CHICKS The chick will be fed a steady diet of fish, occasionally
supplemented by waterfowl (ducks, geese) or waterbirds (gulls,
cormorants). About 85% of the chicks diet will consist of fish.
Fish like carp, white sucker, shad, bullhead and sunfish are most
frequently caught. The adults will tear the fish into small strips
and offer it to the chick. The chick will snatch it from the adult's
beak and swallow it. The chick will eat as much as it can at a
feeding, storing food in its crop. The crop will appear distended
(enlarged) as it fills, resembling a golf ball at the base of
HUNTING & FEEDING The male does most of the hunting and
scavenging during the early weeks of the chick's life. The female
does the majority of the feeding and brooding. The male will often
eat the head of the fish he catches and then bring the remainder
to the nest. The male will brood and feed the chick when the female
is off the nest. She will leave to stretch, defecate, bathe, preen
and hunt on her own.
THE ADULTS The male eagle is smaller than the female. He weighs
about 10 lbs. and the female tips the scales at about 14 lbs.
Being smaller, he is slightly quicker and more agile, giving him
an advantage in catching prey. She, being larger, is better able
to incubate the eggs and brood the young chick, using her body
to shelter her offspring from cold, soaking rains or hot sun.
The male's wingspan is a little more than 6 feet from wingtip
to wingtip, the female's is between 6.5 and 7 feet.
CHICK'S GROWTH The chicks will be nearly full grown at 9 weeks
of age. They will add some weight as they develop their flight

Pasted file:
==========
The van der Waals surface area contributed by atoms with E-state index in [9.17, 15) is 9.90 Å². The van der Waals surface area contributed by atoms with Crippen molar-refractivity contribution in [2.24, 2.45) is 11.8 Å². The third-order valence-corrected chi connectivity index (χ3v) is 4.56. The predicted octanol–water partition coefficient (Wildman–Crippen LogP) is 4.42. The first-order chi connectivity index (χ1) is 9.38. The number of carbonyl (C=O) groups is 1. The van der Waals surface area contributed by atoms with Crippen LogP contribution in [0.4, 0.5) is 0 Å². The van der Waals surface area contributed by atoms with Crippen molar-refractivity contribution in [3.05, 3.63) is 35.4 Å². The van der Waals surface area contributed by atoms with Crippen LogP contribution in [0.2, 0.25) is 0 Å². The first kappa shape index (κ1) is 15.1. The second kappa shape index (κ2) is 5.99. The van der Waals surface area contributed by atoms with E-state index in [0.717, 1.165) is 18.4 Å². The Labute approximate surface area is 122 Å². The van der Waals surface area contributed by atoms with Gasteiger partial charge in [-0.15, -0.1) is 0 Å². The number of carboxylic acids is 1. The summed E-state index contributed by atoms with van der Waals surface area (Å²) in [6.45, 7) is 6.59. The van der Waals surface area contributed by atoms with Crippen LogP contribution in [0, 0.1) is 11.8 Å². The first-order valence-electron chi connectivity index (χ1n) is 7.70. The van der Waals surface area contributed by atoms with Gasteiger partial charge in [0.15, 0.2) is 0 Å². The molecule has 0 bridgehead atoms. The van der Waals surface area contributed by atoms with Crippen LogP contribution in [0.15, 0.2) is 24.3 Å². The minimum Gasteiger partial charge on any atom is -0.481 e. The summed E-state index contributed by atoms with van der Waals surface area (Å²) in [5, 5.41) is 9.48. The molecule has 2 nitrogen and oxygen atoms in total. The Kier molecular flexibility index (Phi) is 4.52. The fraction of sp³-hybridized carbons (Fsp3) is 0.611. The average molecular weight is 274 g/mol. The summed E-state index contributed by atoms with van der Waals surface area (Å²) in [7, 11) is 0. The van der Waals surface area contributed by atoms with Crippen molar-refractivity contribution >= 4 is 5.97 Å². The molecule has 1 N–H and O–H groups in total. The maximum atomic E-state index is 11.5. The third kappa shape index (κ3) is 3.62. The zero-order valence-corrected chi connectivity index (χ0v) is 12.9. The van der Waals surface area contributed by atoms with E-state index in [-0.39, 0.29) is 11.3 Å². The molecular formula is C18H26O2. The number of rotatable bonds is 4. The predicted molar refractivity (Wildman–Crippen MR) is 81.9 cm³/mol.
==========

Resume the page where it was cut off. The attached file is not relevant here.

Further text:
muscles after they leave the nest. Their wingspan will be as large
or slightly larger than the adults at this time.
FIRST FLIGHT First flights usually occur at 9 or 10 weeks
of age. They are proceeded by vigorous exercising and flapping.
The chick will typically lift off of the nest by facing into the
prevailing winds and flapping. Often its first flight will be
only to the nearest branch above the nest. When they leave the
nest they usually glide to a nearby tree or stump. They will return
to the nest tree frequently and continue to be fed by the adults.
CHICKS LEAVING THE NEST As the chicks develop their flight
skills they harass the adults and try to take fish from them.
This behavior will last into September. As of October, the bond
between the adults and their young will fade and the adults will
no longer tolerate the harassment from their offspring. This is
time when the young eagles leave the territory, usually heading
north in the early fall to find good fishing grounds.
MIGRATION Eagles don't migrate in the sense that robins and
bluebirds do. Eagles only travel as far as they have to in order
to find food. This is particularly true of adults with established
territories. Adults will stay on their territory (roughly 1 -
6 square miles) tyear round, as long as there is open water nearby
when they can hunt fish and waterfowl. Should a severe winter
limit the food supply, eagles will move as far south as necessary
to find open water and suitable hunting grounds.
YOUTH TO ADULT The young eagle will spend the next 4 years
of its life wandering across eastern North America looking for
summering and wintering areas where food is accessible. The mortality
rate for eagles during their first year of life is greater than
50%, but once they have learned to hunt and forage successfully
their chances of reaching adulthood are good. When they begin
to mature at age 4, the eagle will seek a mate and establish a
territory. The territory is usually located within 250 miles of
the nest where the eagle was hatched. There, the new pair of eagles
will construct their own nest but often don't produce eggs or
young during their first year as a pair. They'll return in following
years to raise young of their own.
DISTANCE TRAVELED Immature eagles wander great distances
in search of food. Birds banded in Massachusetts have been sighted
as far away as West Virginia and southern Canada. Eagles sighted
in Massachusetts have come from as far away as Maine, New York,
New Jersey, Pennsylvania, Connecticut, New Hampshire and Michigan.
These facts were provided by the Massachusetts
Division of Fisheries and Wildlife.